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The Tyranny of Opinion: Honor in the Construction of the Mexican Public Sphere
by Pablo Piccato
Duke University Press, 2010
Cloth: 978-0-8223-4653-1 | Paper: 978-0-8223-4645-6 | eISBN: 978-0-8223-9175-3

ABOUT THIS BOOK | AUTHOR BIOGRAPHY | REVIEWS | REQUEST ACCESSIBLE FILE
ABOUT THIS BOOK
In the mid-to-late nineteenth century, as Mexico emerged out of decades of civil war and foreign invasion, a modern notion of honor—of one’s reputation and self-worth—became the keystone in the construction of public culture. Mexicans gave great symbolic, social, and material value to honor. Only honorable men could speak in the name of the public. Honor earned these men, and a few women, support and credit, and gave civilian politicians a claim to authority after an era dominated by military heroism.

Tracing how notions of honor changed in nineteenth-century Mexico, Pablo Piccato examines legislation, journalism, parliamentary debates, criminal defamation cases, personal stories, urban protests, and the rise and decline of dueling in the 1890s. He highlights the centrality of notions of honor to debates over the nature of Mexican liberalism, describing how honor helped to define the boundaries between public and private life; balance competing claims of free speech, public opinion, and the protection of individual reputations; and motivate politicians, writers, and other men to enter public life. As Piccato explains, under the authoritarian rule of Porfirio Díaz, the state became more active in the protection of individual reputations. It implemented new restrictions on the press. This did not prevent people from all walks of life from defending their honor and reputations, whether in court or through violence. The Tyranny of Opinion is a major contribution to a new understanding of Mexican political history and the evolution of Mexican civil society.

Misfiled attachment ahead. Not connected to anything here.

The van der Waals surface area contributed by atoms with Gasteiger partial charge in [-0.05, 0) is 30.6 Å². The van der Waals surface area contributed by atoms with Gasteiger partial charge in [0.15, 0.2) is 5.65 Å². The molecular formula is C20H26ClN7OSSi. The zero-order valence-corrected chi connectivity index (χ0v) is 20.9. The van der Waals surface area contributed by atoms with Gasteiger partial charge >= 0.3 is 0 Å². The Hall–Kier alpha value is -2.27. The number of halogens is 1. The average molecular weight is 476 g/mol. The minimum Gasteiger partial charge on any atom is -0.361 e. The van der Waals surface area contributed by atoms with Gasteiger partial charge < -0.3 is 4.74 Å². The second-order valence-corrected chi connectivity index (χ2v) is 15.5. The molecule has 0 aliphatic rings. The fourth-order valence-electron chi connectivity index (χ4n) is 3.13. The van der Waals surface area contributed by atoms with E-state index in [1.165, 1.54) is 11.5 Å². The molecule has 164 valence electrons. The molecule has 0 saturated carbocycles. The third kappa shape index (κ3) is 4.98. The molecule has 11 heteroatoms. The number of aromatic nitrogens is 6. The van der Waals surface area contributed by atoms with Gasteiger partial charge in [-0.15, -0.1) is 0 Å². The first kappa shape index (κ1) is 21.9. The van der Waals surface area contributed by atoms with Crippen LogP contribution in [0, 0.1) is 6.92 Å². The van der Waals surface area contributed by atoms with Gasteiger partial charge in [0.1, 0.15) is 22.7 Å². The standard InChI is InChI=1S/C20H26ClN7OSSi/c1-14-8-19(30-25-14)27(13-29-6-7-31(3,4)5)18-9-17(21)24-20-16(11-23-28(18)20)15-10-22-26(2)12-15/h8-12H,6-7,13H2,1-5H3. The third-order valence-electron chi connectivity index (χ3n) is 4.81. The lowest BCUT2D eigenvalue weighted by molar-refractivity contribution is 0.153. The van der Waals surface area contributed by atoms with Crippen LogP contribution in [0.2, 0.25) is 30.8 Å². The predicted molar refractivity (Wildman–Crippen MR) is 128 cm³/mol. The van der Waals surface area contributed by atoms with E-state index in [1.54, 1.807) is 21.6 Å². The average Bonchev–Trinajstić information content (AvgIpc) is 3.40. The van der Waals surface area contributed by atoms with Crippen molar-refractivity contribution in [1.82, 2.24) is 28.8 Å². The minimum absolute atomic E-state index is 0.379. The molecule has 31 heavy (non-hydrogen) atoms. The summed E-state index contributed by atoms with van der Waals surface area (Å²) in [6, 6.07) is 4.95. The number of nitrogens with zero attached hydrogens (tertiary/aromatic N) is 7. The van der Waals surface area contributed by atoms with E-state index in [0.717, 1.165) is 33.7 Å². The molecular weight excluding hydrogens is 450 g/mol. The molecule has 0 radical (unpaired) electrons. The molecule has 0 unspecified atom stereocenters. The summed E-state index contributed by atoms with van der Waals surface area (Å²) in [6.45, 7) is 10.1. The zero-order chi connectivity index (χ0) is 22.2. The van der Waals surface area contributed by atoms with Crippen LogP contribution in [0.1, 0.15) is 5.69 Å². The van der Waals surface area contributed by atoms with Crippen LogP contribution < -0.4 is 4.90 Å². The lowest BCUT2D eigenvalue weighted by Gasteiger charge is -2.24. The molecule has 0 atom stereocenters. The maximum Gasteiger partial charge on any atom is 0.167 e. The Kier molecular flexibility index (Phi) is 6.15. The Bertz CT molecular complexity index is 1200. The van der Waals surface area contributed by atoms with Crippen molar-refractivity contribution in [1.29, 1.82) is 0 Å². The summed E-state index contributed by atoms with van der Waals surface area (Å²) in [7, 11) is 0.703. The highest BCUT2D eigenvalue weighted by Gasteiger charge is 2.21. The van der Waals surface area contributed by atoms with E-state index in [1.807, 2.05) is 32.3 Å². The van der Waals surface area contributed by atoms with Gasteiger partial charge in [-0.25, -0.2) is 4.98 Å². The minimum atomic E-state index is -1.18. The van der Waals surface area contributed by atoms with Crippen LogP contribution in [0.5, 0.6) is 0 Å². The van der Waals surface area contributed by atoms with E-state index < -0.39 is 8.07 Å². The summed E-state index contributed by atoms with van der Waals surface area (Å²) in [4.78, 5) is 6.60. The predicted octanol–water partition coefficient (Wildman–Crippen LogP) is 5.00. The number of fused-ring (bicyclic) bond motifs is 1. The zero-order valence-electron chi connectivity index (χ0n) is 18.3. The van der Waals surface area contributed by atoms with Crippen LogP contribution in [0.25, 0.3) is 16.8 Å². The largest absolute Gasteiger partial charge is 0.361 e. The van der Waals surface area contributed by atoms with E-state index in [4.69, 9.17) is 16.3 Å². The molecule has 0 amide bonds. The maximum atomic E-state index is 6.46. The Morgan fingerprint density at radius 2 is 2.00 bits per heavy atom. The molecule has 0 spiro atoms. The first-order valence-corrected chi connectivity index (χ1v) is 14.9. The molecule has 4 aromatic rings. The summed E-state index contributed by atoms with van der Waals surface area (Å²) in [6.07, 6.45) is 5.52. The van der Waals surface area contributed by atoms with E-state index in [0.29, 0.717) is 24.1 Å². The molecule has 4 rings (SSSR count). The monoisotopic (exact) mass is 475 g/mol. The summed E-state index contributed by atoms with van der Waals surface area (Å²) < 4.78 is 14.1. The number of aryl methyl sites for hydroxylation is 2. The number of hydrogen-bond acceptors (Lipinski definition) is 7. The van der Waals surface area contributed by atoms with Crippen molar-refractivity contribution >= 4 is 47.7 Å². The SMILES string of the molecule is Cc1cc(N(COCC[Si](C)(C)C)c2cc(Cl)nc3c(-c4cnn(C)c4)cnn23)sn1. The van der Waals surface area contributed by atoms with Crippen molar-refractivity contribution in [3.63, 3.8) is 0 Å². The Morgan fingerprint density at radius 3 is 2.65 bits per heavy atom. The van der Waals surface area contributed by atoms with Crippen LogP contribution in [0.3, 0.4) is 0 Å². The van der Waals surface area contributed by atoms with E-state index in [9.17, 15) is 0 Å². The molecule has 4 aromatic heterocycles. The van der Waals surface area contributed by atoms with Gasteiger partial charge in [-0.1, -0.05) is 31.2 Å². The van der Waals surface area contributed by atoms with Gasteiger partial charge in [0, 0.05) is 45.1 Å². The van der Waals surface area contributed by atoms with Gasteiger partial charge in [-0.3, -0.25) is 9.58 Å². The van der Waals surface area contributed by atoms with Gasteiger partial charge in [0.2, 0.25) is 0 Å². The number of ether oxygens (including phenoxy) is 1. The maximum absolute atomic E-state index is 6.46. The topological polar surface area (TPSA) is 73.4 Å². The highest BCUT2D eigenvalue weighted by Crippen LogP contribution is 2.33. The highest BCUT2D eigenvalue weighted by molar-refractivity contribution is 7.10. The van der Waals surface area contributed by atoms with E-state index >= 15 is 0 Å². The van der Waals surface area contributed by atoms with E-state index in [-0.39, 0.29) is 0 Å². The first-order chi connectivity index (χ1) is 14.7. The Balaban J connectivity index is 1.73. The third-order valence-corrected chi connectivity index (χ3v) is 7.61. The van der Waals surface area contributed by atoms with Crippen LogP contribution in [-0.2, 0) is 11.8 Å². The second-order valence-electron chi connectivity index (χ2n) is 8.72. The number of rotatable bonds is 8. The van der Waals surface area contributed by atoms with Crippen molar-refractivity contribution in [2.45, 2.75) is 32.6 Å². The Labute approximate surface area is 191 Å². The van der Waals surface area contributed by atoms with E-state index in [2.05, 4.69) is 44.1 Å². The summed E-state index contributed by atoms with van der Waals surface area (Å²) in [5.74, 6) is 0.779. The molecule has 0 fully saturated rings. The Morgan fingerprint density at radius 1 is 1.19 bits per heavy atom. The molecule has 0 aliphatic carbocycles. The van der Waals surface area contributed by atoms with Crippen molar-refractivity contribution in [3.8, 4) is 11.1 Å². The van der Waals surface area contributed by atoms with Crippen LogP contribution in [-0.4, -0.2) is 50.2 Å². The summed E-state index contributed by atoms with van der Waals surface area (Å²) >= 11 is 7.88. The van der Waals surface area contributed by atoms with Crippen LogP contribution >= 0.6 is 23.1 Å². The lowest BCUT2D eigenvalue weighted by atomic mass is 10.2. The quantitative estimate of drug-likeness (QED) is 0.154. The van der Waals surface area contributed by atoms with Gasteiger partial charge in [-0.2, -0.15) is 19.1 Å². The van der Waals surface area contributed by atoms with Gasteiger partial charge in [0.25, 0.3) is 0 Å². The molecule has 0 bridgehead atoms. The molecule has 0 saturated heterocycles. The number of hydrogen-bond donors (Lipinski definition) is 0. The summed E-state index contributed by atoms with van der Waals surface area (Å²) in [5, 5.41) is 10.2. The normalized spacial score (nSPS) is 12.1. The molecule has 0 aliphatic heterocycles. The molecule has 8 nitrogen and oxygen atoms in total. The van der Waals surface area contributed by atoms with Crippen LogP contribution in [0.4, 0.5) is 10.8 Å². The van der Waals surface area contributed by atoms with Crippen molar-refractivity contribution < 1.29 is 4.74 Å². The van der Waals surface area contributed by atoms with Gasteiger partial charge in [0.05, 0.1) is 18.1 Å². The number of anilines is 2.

AUTHOR BIOGRAPHY

Pablo Piccato is Associate Professor of History and Director of the Institute of Latin American Studies at Columbia University. He is the author of City of Suspects: Crime in Mexico City, 1900–1931, also published by Duke University Press, and a co-editor of True Stories of Crime in Modern Mexico.

REVIEWS
“Piccato has produced a first-rate monograph of the period he previously studied, and his analysis of the press at the end of the nineteenth century, the muzzling of the press by Diaz after 1885, and the legal shift in the definition of honor and defamation is first class. The book is engaging, well researched, and well written, and is an interesting read.” - Robert Jackson, H-Net Reviews

“Piccato’s work is an important contribution to our understanding of honor in nineteenth-century Mexico and how shifting conceptions of honor were tied to class, gender, and modernity. In particular, his discussion of honor as a commodity—as something that could be produced, accumulated, and exchanged—elucidates an understanding of how honor did not serve a merely ideological function; it also served as a way to re-create and reinforce class and gender behaviors during a period when Mexico was rapidly changing.” - Nicole Sanders, Mexican Studies/Estudios Mexicanos

The Tyranny of Opinion will likely become the definitive historical work on republican honor in Mexico and one of the most important works on republican honor and the public sphere in Latin America. With chapters on everyone from elite public men to lower-class women, the book provides exceptionally broad coverage.”—Robert M. Buffington, author of Criminal and Citizen in Modern Mexico

“This masterful exploration of the constitution of the public sphere joins questions of gender, representational practices, class, and politics in a fascinating mosaic. It is a delightful read and an illuminating work of historical ethnography, which reveals much about the difficult century between 1810 and 1910. It will help set new research agendas for modern Mexican history.”—Eric Van Young, author of The Other Rebellion: Popular Violence, Ideology, and the Mexican Struggle for Independence, 1810–1821


-- Robert Jackson, H-Net Reviews


-- Nicole Sanders, Mexican Studies/Estudios Mexicanos

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